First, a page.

A long-simmering dispute between two neighboring winery owners north of St. Helena figures to spill out before the Board of Supervisors, with attorneys for each side engaging in a war of words before the hearing Tuesday.
The supervisors are being asked to rule on a building permit for Bill and Jane Ballentine granted this year for their winery, William Cole, which was issued after Napa County had to file a lawsuit against them.
Luc and Jodie Morlet, owners of Morlet Family Vineyards just to the south, have appealed the issuance of that permit. They argue that the settlement of the lawsuit let the Ballentines conduct their business while letting them off the hook for making improvements and meeting requirements that were part of their original use permit, issued in 2002, said the Morlets’ attorney, Paul Carey.
Attorney Jim Rose, representing the Ballentines, counters that the lawsuit’s settlement, which allowed for the building permit to be issued, and subsequent direction from county staff prove they’re complying with county standards. The Morlets’ appeal is proof they’re taking the issue personally, Rose said.
“This is just a personal thing with the Morlets,” Rose said. “So why are they so concerned about the William Cole Winery? They are trying to drive them out of business.”
Carey said the issue is one of fairness, and of the county applying standards and regulations equitably to all wineries.
“(The Morlets) want the county to treat everyone fairly and equally,” Carey said. “It’s not about the Hatfields and the McCoys. It’s not about Bill Ballentine and their family, or the Morlets and their family.”
County staff, the arbiters in the matter, state that they’ve followed the correct procedures in issuing the building permit, and question whether the Morlets have proper standing to appeal the permit’s issuance.
The Board of Supervisors will have to hear testimony in favor of each side in the dispute, and then offer a tentative decision on the appeal.
William Cole received its use permit in 2002, following a process to amend the county’s Winery Definition Ordinance to allow a winery on a property smaller than 10 acres. The winery, first built in 1876, had enough historical significance to warrant the exception, the Ballentines argued.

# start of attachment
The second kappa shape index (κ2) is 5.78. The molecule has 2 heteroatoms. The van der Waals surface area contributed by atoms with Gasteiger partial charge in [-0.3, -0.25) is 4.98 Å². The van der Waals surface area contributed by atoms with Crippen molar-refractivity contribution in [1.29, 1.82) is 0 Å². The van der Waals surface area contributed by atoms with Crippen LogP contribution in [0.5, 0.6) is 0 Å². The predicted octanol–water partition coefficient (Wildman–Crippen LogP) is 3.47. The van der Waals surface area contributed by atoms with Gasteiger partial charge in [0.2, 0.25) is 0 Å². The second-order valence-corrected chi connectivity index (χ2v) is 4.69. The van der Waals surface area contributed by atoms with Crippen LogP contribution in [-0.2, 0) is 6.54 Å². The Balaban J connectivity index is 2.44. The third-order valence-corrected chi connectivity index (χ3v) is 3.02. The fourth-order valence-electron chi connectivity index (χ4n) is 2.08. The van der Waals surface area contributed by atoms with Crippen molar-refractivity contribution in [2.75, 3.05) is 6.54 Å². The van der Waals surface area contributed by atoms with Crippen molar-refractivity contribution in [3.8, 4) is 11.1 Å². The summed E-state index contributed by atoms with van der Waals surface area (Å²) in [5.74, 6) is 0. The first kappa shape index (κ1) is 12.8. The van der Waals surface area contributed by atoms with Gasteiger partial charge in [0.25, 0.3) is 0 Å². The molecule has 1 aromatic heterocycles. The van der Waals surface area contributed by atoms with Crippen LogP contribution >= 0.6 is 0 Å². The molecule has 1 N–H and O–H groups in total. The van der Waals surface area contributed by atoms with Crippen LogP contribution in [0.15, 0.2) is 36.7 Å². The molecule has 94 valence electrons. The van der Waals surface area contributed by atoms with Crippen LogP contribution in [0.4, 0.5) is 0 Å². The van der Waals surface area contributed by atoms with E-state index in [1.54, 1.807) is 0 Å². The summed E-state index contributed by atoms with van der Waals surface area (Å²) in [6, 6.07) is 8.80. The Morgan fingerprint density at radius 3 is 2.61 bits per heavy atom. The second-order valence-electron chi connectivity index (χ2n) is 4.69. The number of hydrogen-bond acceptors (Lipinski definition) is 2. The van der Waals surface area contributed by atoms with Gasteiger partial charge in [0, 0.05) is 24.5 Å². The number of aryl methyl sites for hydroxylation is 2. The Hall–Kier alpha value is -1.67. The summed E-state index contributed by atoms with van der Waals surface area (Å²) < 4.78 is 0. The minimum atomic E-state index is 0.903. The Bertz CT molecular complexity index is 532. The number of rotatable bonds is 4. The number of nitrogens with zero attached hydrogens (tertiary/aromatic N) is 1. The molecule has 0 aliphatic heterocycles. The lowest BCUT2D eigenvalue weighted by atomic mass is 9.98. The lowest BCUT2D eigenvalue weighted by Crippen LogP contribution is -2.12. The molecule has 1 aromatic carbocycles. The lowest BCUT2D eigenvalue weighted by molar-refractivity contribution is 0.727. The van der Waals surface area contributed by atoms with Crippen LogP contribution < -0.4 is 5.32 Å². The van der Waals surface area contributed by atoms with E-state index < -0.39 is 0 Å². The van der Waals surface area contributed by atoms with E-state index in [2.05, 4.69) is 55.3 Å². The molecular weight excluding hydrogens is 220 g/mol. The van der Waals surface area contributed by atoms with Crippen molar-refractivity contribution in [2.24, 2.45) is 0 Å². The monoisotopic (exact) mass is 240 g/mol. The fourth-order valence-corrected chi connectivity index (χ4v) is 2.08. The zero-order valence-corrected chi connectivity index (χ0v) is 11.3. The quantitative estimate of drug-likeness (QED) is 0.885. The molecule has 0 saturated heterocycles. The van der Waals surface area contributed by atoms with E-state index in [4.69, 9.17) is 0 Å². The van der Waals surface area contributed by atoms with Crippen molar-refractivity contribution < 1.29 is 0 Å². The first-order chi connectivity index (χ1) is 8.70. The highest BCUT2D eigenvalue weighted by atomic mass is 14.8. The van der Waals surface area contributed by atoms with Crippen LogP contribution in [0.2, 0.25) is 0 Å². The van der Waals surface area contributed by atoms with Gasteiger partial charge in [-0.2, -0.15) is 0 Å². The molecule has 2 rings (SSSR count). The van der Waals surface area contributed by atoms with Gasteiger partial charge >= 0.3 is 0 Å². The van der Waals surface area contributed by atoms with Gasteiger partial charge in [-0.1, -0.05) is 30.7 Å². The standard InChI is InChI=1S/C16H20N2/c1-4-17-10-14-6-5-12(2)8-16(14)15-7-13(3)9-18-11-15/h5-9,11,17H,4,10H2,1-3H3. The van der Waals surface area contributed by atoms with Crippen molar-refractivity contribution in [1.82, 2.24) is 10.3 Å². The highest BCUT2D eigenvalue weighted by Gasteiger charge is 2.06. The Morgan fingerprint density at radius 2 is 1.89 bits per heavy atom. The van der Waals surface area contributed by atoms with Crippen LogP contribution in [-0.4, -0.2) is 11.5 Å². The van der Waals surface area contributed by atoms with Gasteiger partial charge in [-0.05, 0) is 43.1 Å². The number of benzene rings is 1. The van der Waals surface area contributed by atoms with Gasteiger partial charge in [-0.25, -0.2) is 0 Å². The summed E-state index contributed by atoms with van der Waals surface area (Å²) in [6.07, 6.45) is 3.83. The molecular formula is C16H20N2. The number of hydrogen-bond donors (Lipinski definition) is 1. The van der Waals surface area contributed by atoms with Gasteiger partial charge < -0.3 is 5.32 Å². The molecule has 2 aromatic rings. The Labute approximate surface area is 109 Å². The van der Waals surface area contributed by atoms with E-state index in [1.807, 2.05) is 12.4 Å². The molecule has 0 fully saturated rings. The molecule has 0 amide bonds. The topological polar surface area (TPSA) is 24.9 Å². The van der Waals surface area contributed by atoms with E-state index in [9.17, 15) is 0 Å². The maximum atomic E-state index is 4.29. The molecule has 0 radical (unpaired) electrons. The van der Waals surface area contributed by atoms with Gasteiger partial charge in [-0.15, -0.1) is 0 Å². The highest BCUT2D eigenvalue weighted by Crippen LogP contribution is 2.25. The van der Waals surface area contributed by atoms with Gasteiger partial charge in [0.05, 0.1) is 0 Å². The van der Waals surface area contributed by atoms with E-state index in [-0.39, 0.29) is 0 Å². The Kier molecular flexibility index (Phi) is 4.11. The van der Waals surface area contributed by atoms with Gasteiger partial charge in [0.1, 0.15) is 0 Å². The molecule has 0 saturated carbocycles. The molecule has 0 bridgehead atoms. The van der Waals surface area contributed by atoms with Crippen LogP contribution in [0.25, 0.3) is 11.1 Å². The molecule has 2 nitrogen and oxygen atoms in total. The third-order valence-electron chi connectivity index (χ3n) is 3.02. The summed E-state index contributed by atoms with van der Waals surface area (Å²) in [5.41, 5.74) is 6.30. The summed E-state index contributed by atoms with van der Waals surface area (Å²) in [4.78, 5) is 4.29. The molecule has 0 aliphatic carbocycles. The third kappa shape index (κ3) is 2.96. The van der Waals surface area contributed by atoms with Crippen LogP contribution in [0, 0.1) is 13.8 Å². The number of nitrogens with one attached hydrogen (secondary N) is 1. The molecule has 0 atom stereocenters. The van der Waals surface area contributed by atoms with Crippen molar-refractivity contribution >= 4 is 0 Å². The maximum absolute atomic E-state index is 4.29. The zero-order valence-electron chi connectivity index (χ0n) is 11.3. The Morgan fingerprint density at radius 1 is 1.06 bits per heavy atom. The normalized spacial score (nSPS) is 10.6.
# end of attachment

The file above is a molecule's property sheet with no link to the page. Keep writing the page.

At this point, the Ballentines have received a residential permit, but not a commercial permit, for the stone structure.
Carey said they should have known they would need a commercial permit since their intent was to operate a winery open to the public. Rose counters that they simply followed the direction of a member of the Planning Department staff, who pulled out a residential building permit. The Ballentines completed that, were approved, and operated their winery.
In January 2008, developer Bryant Morris got approval for a use permit to open the winery now owned by the Morlets, which was also historic and dates back to 1880. Morris had approval for 20,000 gallons of production.
The Ballentines appealed that use permit, unsuccessfully, to the Board of Supervisors, according to records filed in Napa County Superior Court. Two years later, with the permit scheduled to expire in August 2010, the Morlets got a one-year extension.
The Morlets got approval for a major modification to their use permit, allowing them to install a 1,400-square-foot crush pad, a water storage tank pad, and improvements to their wastewater treatment system. Subsequent plans included installing wine caves.
Bill Ballentine again objected, arguing that the improvements — and their associated traffic — would make the private access road he shares with the Morlets unsafe.
He sued the county and the Morlets in October 2011, but former Superior Court Judge Ray Guadagni tossed the lawsuit, saying the lawsuit wasn’t a timely challenge and the county’s actions were legitimate.
By this time, the county was aware that the Ballentines had received the wrong permit for William Cole.
“When you live in glass houses, you’ve got to be careful about throwing stones,” Carey said.
In trying to resolve the issue, the county and the Ballentines came to be at odds over whether a fire-protection sprinkler system needed to be installed for William Cole’s historic stone building.
That wasn’t required when the use permit was first approved in 2002, but by then it was required.
“This is a stone building that was built in 1876,” Rose said. “There is literally nothing in that building that can burn. The Ballentines did everything that their original use permit required.”
The Morlets and Carey disagree, and feel that William Cole has been operating without satisfying the requirements, while other wineries have to meet those standards.
“This is not about ‘don’t make wine,’ ” Carey said. “It’s about being open to the public and doing tours and tastings. We want the county to treat everybody the same.”
The county sued William Cole this year, and the lawsuit was settled in June, with the Ballentines agreeing to apply for a temporary certificate of occupancy and pay a $15,000 fine. Staff signed off on that document, as well as the building permit, in late July and early August.
“Given how far the winery has come toward bringing their use permit into compliance, staff believe the most prudent course would be to allow the winery to complete the few improvements they have remaining, to inspect those improvements for completion, and once found complete, issue the final certificate of occupancy,” a county staff report states.